This past year has brought more than its fair share of lessons, perhaps one of its most valuable being the true benefits of independent contractor status.
The partnership model has really shown its worth, enabling general practices the flexibility to mount their own responses to the ever-changing coronavirus crisis.
As Pulse found in the summer, Covid-19 had already fundamentally changed the way general practice operates.
Nobody knows patients better than GPs, just like nobody knows what works at individual practice level than GPs.
So having freedom and autonomy to make decisions on the ground, implementing processes that best suit you and your patients while waiting for the powers that be to catch up, has been a godsend.
Take PPE, for example. Guidance from above has been patchy and confusing at best, with mixed messages coming from different authorities. And issues with supply have been well publicised.
Left to their own devices, GPs took the initiative to source – and make – their own PPE and decided the exact level of protection they deemed necessary. That has meant dipping into their own tariff when CCGs have refused to cover anything beyond the PPE recommended by Public Health England.
You also told us how you’d been working autonomously when it came to dealing with shielding. Many GPs were in contact with vulnerable patients ahead of NHS England’s incohesive direction, and putting measures in place to care for them.
The partnership model facilitated that approach, especially when implementing ways to safely see patients face to face.
‘Part of the ability of GPs to innovate has been down to us knowing our patients,’ said Dr Farzana Hussain, whose practice was able to respond to the low uptake of childhood immunisations while minimising Covid risks by setting up a ‘drive through’ service in the carpark.
Elsewhere, GPs made their own decisions about how best to run appointments, for example, by alternating face-to-face slots with phone calls and video consultations, and allowing more for each in-person appointment – as well as between them – to minimise the chances of patients coming into contact with each other in reception and waiting areas.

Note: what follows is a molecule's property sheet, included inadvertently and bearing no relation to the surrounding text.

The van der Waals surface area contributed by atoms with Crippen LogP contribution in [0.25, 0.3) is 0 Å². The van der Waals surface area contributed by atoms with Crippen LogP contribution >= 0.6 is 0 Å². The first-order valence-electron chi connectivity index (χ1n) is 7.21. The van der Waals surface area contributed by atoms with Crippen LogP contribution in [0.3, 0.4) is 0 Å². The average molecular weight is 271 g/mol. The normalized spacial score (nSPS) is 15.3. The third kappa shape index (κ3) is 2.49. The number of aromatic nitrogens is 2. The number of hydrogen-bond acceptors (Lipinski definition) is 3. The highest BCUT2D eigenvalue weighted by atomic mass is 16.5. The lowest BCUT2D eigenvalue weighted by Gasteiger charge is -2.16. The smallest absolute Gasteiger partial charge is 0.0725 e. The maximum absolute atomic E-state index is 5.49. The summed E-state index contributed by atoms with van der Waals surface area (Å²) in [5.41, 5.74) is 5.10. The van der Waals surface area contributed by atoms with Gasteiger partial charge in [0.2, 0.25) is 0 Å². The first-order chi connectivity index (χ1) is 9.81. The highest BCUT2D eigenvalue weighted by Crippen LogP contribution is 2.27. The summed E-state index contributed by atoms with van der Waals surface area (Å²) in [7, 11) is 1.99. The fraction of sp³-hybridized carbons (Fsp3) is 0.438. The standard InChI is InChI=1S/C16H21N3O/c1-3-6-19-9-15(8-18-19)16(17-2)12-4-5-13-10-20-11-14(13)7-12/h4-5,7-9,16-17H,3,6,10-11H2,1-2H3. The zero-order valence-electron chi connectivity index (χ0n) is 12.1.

But the biggest shift has been the move to remote consultations. The result of necessity combined with quick thinking and partnership flexibility, most GPs adapted impressively and embraced the change.
Before the pandemic, 80% of weekly consultations took place in person according to NHS Digital data. A few months in and that had almost halved to 47%, with a similar proportion (48%) happening over the phone. The BMA reported that 90% of GPs wanted to carry on doing remote work where appropriate post-Covid.
You’ll have a great cheerleader (ahem) in Matt Hancock, whose penchant for technology has long been well documented. In September, the health secretary said that ‘from now on, all consultations should be teleconsultations unless there’s a compelling reason not to’.
He later scaled back that call, instead saying appointments over the phone should continue to comprise around 45% of all GP consultations – the level they’d settled at. It’s almost as though GPs can be trusted to judge for themselves what’s best for their patients.
As general practice navigates out of the second wave, and through the Covid-19 and extended flu vaccination programme, it’s time health leaders put their money where their mouth is and really trust the profession to maintain the autonomy its gained this year.
After all, we might all be riding the same storm, but we’re not all in the same boat. GPs must be trusted to captain their own vessels.